I’m getting old – not just because there’s another birthday looming on the horizon. I know I’m getting old because when we were at Edworthy Park last week, I stalked a bird. Because I wanted to take a picture of it. (Next year I’ll probably know what kind of bird it is, too.) There I was, a grown woman, traipsing around behind a bird who didn’t even have the decency to stay put so I could just take one lousy picture.
In addition to the bird-stalking, I also saw a recipe for Salted Caramel Brownies on the Pioneer Woman’s website. She waxed rhapsodically about how they were the best brownies she’d ever eaten. And I looked at the picture of the brownies and thought ‘meh‘.
Meh? Caramel and chocolate combined and my first thought was the equivalent of ‘I don’t want to trouble myself with such excessive brownies?’ This could only mean that I am beginning my journey down the jello mold and tapioca pudding road typically associated with advanced age.
Aside from my seemingly declining sweet tooth, my issue with the brownies is that I don’t like stuff on my brownies. I mean, I’ll eat a frosted brownie but I won’t swoon over it. It won’t be my favorite brownie of all time. At this point in my life, I’ve found two excellent brownie recipes and I don’t see any reason to depart from them. (The first is excellent because you only need cocoa powder to make them which most people have on hand at all times. The second is excellent…because it is. Everyone I’ve made them for has loved them.)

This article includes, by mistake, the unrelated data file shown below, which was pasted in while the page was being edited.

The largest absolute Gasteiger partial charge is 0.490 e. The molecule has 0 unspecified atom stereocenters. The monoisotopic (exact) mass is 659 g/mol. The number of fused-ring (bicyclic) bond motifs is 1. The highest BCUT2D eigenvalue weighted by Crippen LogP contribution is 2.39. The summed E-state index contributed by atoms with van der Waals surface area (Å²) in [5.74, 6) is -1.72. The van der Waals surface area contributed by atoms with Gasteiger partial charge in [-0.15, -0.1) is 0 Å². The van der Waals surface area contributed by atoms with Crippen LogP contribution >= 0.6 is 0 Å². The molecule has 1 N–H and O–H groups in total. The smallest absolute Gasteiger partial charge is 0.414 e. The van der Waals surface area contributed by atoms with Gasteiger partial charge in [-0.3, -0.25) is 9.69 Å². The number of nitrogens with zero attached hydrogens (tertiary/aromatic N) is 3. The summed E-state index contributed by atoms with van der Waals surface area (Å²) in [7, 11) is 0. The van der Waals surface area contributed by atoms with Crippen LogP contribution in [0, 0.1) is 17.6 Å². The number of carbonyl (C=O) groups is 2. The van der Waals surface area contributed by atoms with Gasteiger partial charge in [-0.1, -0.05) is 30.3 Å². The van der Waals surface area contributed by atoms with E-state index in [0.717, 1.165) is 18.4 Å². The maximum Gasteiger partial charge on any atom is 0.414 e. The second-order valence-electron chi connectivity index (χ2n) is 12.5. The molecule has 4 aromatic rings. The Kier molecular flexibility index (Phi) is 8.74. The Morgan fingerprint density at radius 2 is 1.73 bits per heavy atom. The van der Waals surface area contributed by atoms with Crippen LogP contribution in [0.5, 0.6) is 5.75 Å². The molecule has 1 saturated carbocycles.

But the salted caramel brownies got stuck in my mind. Maybe I was being too exclusive. Maybe my initial judgment was wrong. Maybe I was missing out on the best brownie of all time.
So the professor came back from the land of museums and atrocious souvenirs and I made these ‘for him’. I’d just pulled the brownies from the oven when he appeared in the kitchen, holding a spoon. ‘Where are the brownies,’ he nearly hyperventilated. ‘You can’t have the brownies,’ I tried to explain. ‘I have to make the caramel topping and they have to cool and it’s going to be a while.’
He looked very disappointed.
I made the caramel which is always an arduous task. For some inexplicable reason sugar and water take forever to caramelize when I’m the one standing behind the stove. Many, many minutes later I poured the sticky goo over the brownies. And, since I’d worked so very hard, I availed myself to the bits of caramel left in the pan.
Without fail, every time I make caramel, I stick my finger in the pan to swipe a leftover dollop of tastiness; completely ‘forgetting’ that the dollop is finger-searing hot. And then I find myself with a finger about to implode from the pain caused by the heat and what do I do? I stick the finger in my mouth to get the caramel off.
Which is how I end up with a burnt roof-of-my-mouth, too. Every time.
‘ARRRRGGGGGH!!’ I yelled as I burned my finger and then my mouth. ‘What’s wrong?’ the Gort asked as he walked through the kitchen on his way outside. ‘I just burned my finger making the caramel sauce,’ I tried to explain. Omitting the bit about how I stuck my finger into boiled sugar and water. Willingly.
‘Maybe next time you should just buy caramel sauce at the store,’ he advised ‘and then you won’t burn your finger.’
He’s on to something, that kid. Stir in a couple of teaspoons of sea salt, call it salted caramel sauce and pour it over the brownies.
The verdict on the brownies was as I expected: ‘Meh’.